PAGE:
Evidence Of Ulpana Neighbourhood Illegality Poses Problem For Netanyahu
Thursday May 10, 2012 13:02 by Sean Mohan - IMEMC & Agencies
Damning new Israeli Police evidence surrounding the original decision to start building in Beit El’s Ulpana area poses serious problems for Prime Minister Benjamin Netanyahu and his Likud party, who have openly campaigned and petitioned against the removal of the settlement.
Despite the Israeli High Court on Monday upholding its original decision that the unrecognised settlement outpost of Ulpana is illegal and must be demolished, Netanyahu and his colleagues spoke on Monday of their determination to find a solution for the settlers which would avoid this happening.
However Yoel Tsur, the CEO of the company which was one of the original contractors in building the community, admitted to police during an interview three years ago that the settlement was built on land whose purchase was never finalized. Settler leaders knew from the start that the land was privately owned by Palestinians, which counters their claims that settlers bought their houses in good faith.
In 2008 after petitions to the Israeli High Court and complaints to Israeli Police for trespassing, Tsur was interviewed by Police where this information was revealed.
It has also come to light that construction began on the site 2 years prior to the claimed legal purchase of the land, and that this purchase only covered one lot of land which was not enough for the entire outpost.
When asked how such a monumental mistake could be made with ownership and designation of Palestinian land, Tsur simply responded by saying it was an accident.
On further questioning the CEO confirmed that he had no knowledge as to whether the site had been allocated building permits or had an approved masterplan.
In 2010 police decided to close the case on the grounds that no one had committed any crime. The Yesh Din organization appealed that decision to the state prosecution which is still considering the matter.
Israel’s Attorney General has pre-empted any moves to overturn Monday's Court decision by stating his objection to introducing any by-law legislation to get around the Court’s decision. Despite this, spokesmen have indicated that the Prime Minister will make a decision when all options have been reviewed.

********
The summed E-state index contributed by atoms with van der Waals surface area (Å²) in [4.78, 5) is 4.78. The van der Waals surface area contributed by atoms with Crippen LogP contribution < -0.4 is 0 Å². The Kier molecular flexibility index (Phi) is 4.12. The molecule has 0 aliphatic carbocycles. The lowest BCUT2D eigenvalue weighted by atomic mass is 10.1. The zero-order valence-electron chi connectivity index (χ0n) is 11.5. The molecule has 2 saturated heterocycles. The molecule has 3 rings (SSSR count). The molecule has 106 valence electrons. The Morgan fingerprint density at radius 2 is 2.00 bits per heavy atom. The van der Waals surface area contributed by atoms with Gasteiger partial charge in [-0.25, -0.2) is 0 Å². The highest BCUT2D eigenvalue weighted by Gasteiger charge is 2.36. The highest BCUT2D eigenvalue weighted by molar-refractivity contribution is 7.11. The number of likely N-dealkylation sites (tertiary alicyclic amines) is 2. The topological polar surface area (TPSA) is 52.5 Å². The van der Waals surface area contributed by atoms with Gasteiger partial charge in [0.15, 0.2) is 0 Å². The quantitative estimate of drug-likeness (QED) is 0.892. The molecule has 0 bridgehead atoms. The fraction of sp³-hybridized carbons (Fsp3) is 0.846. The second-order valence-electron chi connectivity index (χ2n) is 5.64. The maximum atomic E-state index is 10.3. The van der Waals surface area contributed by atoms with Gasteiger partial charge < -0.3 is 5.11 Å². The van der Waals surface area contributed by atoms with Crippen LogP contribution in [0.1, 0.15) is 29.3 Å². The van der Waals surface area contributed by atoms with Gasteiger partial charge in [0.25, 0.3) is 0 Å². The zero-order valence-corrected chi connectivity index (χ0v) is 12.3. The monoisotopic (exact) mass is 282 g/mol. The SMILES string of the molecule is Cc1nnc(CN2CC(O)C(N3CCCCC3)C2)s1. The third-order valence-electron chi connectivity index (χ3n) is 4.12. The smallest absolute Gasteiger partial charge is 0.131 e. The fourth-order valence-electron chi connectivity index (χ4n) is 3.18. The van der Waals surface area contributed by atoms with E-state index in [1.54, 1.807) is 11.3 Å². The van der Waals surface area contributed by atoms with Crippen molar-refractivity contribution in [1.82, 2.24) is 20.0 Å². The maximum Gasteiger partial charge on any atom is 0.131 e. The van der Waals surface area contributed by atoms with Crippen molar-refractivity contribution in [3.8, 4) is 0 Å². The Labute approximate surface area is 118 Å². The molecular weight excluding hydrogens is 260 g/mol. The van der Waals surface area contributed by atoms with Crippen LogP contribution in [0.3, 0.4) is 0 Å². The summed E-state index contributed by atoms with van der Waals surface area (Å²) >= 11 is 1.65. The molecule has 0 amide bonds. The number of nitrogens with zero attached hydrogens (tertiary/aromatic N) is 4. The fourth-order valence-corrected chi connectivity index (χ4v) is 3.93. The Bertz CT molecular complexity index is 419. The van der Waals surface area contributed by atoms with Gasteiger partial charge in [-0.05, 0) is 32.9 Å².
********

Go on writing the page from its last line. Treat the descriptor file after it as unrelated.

Netanyahu and his Likud colleagues have suggested some extra protection for the settlers if it could be proved that they had built in good faith, that is, not knowing the land was obtained illegally.
However, Thursday's revelation poses a problem for the Prime Minister, and also raises the question as to what evidence is still to be discovered about all unauthorized outposts and settlements.
Monday's Israeli High Court ruling confirmed its earlier findings and imposed a deadline of 1 July for the razing of the settlement after the Israeli State had petitioned the courts for reconsideration of the matter.
Chief Justice Asjer Grunis spoke of “upholding the principles of law” as he delivered the court’s decision. However, Israeli Prime Minister Benjamin Netanyahu is being urged to explore additional options by members of the right.
Netanyahu’s own party, Likud, is adamant that a solution should be found to stop the razing of the unauthorised outpost with the Prime Minister himself stating “this is a serious situation and we are considering it in full”
The newly formed Likud and Kadima coalition has 94 seats in the 120 seat assembly, which some analysts say creates a strong partnership. However the manner in which the coalition was formed has led other parties to describe it as fragile and bad for Kadima.